It turns out there were two reasons why we had yet seen Saline Main Street’s holiday message, projected onto the brick wall of Smokehouse 52 in downtown Saline.
Last year, to add holiday cheer to downtown Saline, Saline Main Street projected holiday messages on the wall over Brecon Grille at the four corners. The downtown revitalization group used a projector mounted on a building across Ann Arbor Street.
That display had not yet been seen yet in 2019.
Reached Monday afternoon, Saline Main Street Executive Director Holli Andrews said the projector was malfunctioning. New bulbs had been ordered and were being installed Monday afternoon.
But there was also another reason.
The holiday decor not permitted, according to the city's sign ordinance.
Last night, the city took care of that, amending the city’s sign ordinance to allow projections and beacons, like the one used by First United Methodist Church on Christmas Eve last year, by permit. The ordinance amendment, drafted by the city’s code review task force, was also approved by the city’s planning commission.
Projections will be allowed between 5 p.m. and midnight for no more than 40 days in any calendar year.
City Manager Todd Campbell noted that prior to the amendment, the projections and beacons were not permitted by ordinance. A couple of years ago, Saline resident Mary Hess was told she would need to apply for a variance, which costs hundreds of dollars, to use a beacon at First United Methodist Church on Christmas Eve.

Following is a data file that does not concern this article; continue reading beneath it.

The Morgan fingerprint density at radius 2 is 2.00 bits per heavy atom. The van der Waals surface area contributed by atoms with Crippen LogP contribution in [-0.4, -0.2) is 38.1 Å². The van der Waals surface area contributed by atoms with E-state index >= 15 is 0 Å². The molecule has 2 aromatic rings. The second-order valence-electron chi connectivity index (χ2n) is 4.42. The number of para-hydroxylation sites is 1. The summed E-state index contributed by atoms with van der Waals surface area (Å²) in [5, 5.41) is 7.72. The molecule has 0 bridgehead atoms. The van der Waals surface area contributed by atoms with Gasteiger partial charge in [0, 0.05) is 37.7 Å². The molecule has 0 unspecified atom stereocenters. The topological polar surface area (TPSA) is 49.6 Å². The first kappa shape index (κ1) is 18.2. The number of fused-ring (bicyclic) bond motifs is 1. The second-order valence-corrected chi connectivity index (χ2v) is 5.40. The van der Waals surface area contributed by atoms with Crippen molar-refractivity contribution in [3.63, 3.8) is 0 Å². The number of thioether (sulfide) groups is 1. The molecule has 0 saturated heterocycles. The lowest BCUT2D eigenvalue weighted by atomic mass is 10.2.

Councilor Janet Dillon asked if the city was setting itself up for nuisance completes by amending the ordinance.
“I guess what I want to make sure is that we're not creating unintentional nuisances for others. You've got some beacon that's going straight up, if you're in a residential area, is that lighting up your whole neighborhood?” Dillon asked.
Councillor Dean Girbach said the city could review for such issues in the permitting process.
Dillon asked if the city was going to have a consistent approach to permitting.
Councilor Linda TerHaar said the city’s code review task force raised the questions Dillon brought up - and many more - in its consideration of the language.
“I can say that all of the questions that (Dillon) brought up, and many more, were raised by the Code Review Task Force. We went back and forth with city attorney and answered all of these questions,” TerHaar said. “We were satisfied at the end of the discussion that the way the ordinance was written dealt with all of the concerns and issues that we had raised, while allowing Saline Main Street and the church to do what they wanted to do.”
Mayor Brian Marl said Andrews and Pastor Tom Zimmerman provided valuable input on the process.
Council voted 6-0 to approve the ordinance amendment.